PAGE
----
Ornithologist Tara Beveroth always knew she wanted to be a biologist and work with wildlife. She earned her bachelor’s and master's degrees in Biology from Western Illinois University. As an undergraduate, Tara decided that she would like to study terrestrial wildlife. It was not until her graduate advisor suggested a bird project that she became hooked on birds. From then on, solo birdwatching adventures filled Tara's free hours, and she began to learn all she could about bird natural history.
Tara joined the Illinois Natural History Survey (INHS) in April of 2004 as an Avian Specialist for the Medical Entomology Lab. She traveled around the state capturing, banding, and collecting blood samples from birds for a West Nile Virus serosurvey project. Currently, Tara conducts bird surveys for the Critical Trends Assessment Program.
Q. How old were you when you first became interested in science? What sparked your interest?
A. As far back as I can remember I have always been curious about nature. Most of my time as a child was spent outdoors and camping and fishing were considered very normal things to me. I remember getting my first bug barn and being so excited to go and fill it with insects. Finding snakes and chumming wildlife was also a common occurrence. In 5th grade my interest was further enhanced by my science teacher Mrs. Reisenbigler. She made science fun and I remember dissecting my first owl pellet and thinking “this is the coolest thing ever”. Shortly thereafter I decided I wanted to be a Marine Biologist, because I idolized Eugenie Clark (the Shark Lady) and loved the water. During high school I had another great teacher, Mrs. Christianson, and she introduced me to evolution and I upgraded from pellet dissection to pig dissection. My partner at the time did not want to touch the pig at all—her loss was my gain.
Q. Who has been a mentor to you in your science career?
A. As I mentioned before, I had a couple of science teachers growing up that fed the flame of my passion to be a biologist. Once I was in college I specifically remember having a couple of professors that taught the importance of field work and that in the field you had to improvise when problems arose. Much of my learning has also been self-taught, which I think most scientists probably find is one of the best ways to learn. That being said you can save a lot of time if you have a mentor to help guide you. After joining INHS I felt like I had hit the jackpot. The survey is so unique in that there are so many different fields of expertise that you usually don’t have to go too far to find the answers you need. One particular individual I worked with was the late Arlo Raim. Arlo was like no other person you will ever meet. He taught me the value of asking questions, even if you think they don’t matter, how to track birds over long distances, how to be patient, and many other things I will always be grateful for. He truly respected and loved wildlife.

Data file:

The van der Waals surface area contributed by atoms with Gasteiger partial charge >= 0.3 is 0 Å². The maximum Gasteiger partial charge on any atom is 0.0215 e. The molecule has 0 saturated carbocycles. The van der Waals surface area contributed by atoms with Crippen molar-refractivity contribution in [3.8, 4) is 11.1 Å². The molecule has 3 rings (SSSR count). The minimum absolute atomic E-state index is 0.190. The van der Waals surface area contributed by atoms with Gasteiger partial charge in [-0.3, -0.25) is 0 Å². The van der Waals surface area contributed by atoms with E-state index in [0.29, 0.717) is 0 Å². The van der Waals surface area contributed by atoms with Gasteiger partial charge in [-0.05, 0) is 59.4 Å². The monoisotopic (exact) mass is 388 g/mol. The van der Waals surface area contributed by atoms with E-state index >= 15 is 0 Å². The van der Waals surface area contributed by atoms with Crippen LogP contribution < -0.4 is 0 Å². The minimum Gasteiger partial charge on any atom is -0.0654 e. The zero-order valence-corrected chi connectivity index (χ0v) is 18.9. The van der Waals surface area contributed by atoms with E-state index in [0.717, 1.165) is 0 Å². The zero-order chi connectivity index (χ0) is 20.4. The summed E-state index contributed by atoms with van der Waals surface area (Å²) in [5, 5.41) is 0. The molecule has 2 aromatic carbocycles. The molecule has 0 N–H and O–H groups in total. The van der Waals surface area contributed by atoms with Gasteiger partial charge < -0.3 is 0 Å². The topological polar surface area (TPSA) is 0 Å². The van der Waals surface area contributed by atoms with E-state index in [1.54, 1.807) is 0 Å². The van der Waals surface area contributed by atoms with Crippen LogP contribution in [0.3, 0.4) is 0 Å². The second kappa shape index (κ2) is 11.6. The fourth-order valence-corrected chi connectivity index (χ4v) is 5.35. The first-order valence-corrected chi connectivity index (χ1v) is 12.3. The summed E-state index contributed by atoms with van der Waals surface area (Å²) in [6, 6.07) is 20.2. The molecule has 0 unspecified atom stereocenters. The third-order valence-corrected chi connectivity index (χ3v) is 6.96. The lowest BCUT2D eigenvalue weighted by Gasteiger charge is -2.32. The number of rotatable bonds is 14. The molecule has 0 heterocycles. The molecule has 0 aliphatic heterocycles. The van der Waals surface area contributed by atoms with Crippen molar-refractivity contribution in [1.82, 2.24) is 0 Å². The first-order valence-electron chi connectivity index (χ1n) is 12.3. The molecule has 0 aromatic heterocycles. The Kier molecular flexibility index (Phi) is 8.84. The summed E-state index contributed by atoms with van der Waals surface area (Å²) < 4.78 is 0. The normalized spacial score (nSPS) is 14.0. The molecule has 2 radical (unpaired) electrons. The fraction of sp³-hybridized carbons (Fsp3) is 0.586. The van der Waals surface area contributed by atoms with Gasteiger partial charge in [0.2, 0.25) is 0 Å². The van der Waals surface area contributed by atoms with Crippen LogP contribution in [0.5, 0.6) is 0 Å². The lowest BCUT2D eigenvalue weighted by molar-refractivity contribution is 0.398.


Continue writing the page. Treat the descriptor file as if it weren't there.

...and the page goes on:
Q. What is the best part of your job, and what work are you most proud of?
A. The thing I like best about my job is being a part of a variety of research projects that allow me to collaborate with others, while also increasing my exposure to different field conditions and a greater diversity of wildlife. Having a wide array of experience has allowed me to engage diverse audiences when presenting on topics such as wildlife conservation, avian ecology, and biological monitoring. I think engaging and educating the public is critical in a rapidly changing environment.
Q. What advice would you give to other female scientists?
A. Before taking on a full time career or starting graduate school go out and gain field experience. There are many short-term science jobs out there that mainly involve assisting graduate students on their projects. Working on these different projects involving different fields in science will allow you to gain experience that will not only help you narrow down what you want to do with your life, but also give you many life skills that will be invaluable. It will make you much more competitive when you do go to find a full time position. Also, never be afraid to speak up and ask questions, it shows you are interested and you will also help someone else in the process.